In addition Dr Caroline Ritchie is acknowledged to be one of the world’s experts in relation to socio/cultural factors that influence social alcohol related behaviours, particularly those related to wine usage. Whilst there is much concern about and  research into abusive and anti-social alcohol related behaviours there is very little into social moderate alcohol related behaviours and how they develop.  It is upon this knowledge that future government policies aimed at reducing anti-social behaviour may be sucessfully built.

At WCTR Richard Ward’s doctoral project is investigating how age and education impact upon alcohol consumption, knowledge of alcohol and alcohol related behaviours. He has already published two papers in this area, co-authored with Dr Caroline Ritchie and Dr Felix Ritchie (ONS).

As result of her expertise Dr Caroline Ritchie has also been working both nationally and internationally on various projects aimed at developing our understanding of cultural behaviours related to wine consumption and usage within varying populations. Current research partners include Mike Flynn (UWIC) Gary Elliot, University of Ulster (Northern Ireland), Professor Steve Charters, Reims Management School (France), Dr Dominique Valentin, Centre des Sciences du Gout et de l'Alimentation (France)Dr Elizabeth Thatch, Sonoma State University (USA), Dr Natalia Kolyesnikova and Dr Tim Dodd, Texas Tech University (USA), Dr Nicola Fish, Swinburne University (Australia), Dr Joanna Fountain, Lincoln University (New Zealand), Frikkie Herbst and Nic Tereblanche, University of Stellenbosch (South Africa).

Dr Caroline Ritchie is also frequently asked to review journal articles and books in this area by a variety of journals and publishers such as the British Food Journal, International Journal of Wine Business Research, Food Quality and Preference, the International Journal of Contemporary Hospitality Management, the Taylor and Francis Group.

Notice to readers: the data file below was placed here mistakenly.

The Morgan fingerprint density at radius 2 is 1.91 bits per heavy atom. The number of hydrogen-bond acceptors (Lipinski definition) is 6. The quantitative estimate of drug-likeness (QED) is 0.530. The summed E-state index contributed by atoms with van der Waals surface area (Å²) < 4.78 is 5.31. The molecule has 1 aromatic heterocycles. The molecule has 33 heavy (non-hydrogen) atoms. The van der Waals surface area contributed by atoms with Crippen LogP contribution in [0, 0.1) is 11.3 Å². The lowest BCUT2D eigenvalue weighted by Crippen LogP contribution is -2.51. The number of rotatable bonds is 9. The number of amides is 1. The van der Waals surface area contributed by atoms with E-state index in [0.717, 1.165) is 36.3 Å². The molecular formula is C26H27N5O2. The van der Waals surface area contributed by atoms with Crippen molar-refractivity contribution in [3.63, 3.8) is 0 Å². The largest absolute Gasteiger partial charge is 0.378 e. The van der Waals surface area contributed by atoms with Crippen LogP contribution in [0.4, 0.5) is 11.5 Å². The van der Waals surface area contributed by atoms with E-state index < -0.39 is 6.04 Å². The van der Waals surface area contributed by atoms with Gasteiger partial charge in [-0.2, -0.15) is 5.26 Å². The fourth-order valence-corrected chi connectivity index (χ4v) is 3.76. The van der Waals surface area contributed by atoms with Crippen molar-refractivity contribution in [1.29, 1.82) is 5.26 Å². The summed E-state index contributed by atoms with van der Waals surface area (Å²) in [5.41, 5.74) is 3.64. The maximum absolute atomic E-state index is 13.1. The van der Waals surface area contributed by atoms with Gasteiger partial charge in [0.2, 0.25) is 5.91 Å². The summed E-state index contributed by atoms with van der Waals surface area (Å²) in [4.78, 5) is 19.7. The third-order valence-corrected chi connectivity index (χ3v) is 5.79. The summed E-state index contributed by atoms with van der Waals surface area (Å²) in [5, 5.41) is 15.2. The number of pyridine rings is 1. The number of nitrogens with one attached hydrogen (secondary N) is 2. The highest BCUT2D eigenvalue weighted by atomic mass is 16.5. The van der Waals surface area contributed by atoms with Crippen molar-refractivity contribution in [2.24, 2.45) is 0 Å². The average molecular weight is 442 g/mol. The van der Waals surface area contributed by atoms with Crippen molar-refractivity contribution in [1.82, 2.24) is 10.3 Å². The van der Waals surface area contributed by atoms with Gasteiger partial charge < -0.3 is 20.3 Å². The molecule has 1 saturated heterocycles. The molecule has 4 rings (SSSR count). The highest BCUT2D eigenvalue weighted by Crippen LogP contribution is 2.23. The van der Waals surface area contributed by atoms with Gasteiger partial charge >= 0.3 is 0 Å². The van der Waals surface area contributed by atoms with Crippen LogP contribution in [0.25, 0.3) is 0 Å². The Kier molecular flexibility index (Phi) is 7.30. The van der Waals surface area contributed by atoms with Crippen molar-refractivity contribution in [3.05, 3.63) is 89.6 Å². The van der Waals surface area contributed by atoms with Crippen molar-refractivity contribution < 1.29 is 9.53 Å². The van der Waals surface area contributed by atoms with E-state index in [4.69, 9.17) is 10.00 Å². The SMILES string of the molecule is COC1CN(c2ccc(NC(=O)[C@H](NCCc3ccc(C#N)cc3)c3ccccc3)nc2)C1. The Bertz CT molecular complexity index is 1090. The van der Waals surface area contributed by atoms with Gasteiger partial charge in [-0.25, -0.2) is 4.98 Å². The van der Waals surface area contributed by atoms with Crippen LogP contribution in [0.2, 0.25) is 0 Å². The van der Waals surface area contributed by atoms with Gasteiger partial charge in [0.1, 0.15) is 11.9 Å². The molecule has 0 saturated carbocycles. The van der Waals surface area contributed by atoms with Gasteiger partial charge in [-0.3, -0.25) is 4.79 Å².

The WCTR also has a strong interest in pedagogic research and enhancement of the student learning experience.  Resulting from this members of the centre (Dr Caroline Ritchie, Elspeth Dale and Mike Flynn) are using their own teaching practice as a basis for research into furthering our understanding of the impact of intergenerational distance with the intention of enhancing that experience. In particular the research seeks to better our understanding in vocational subject areas where there is a need to learn complex technical vocabularies.  It uses the WSET courses as run at UWIC as the learning environment for the project.  They are assisted in this work by the linguist Dr Sarah Lawson.

African Centre for Sustainable Tourism Development (ACSTD)

The African Centre for Sustainable Tourism Development (ACSTD) reflects a growing network of researchers interested in community tourism development and fair trade in sub-Saharan Africa and has a particular focus on mechanisms to promote economic benefits for indigenous communities, enhancing linkages and reducing leakages including the identification of tourism products based on cultural resources rather than wildlife.  

The network is led by Professor Eleri Jones and currently involves strong links with individuals and universities and institutes of higher education in Kenya, Uganda, Ghana, Zambia, Cameroon and The Gambia.  

The Centre has hosted two Commonwealth University Scholarship students from Moi University in Kenya.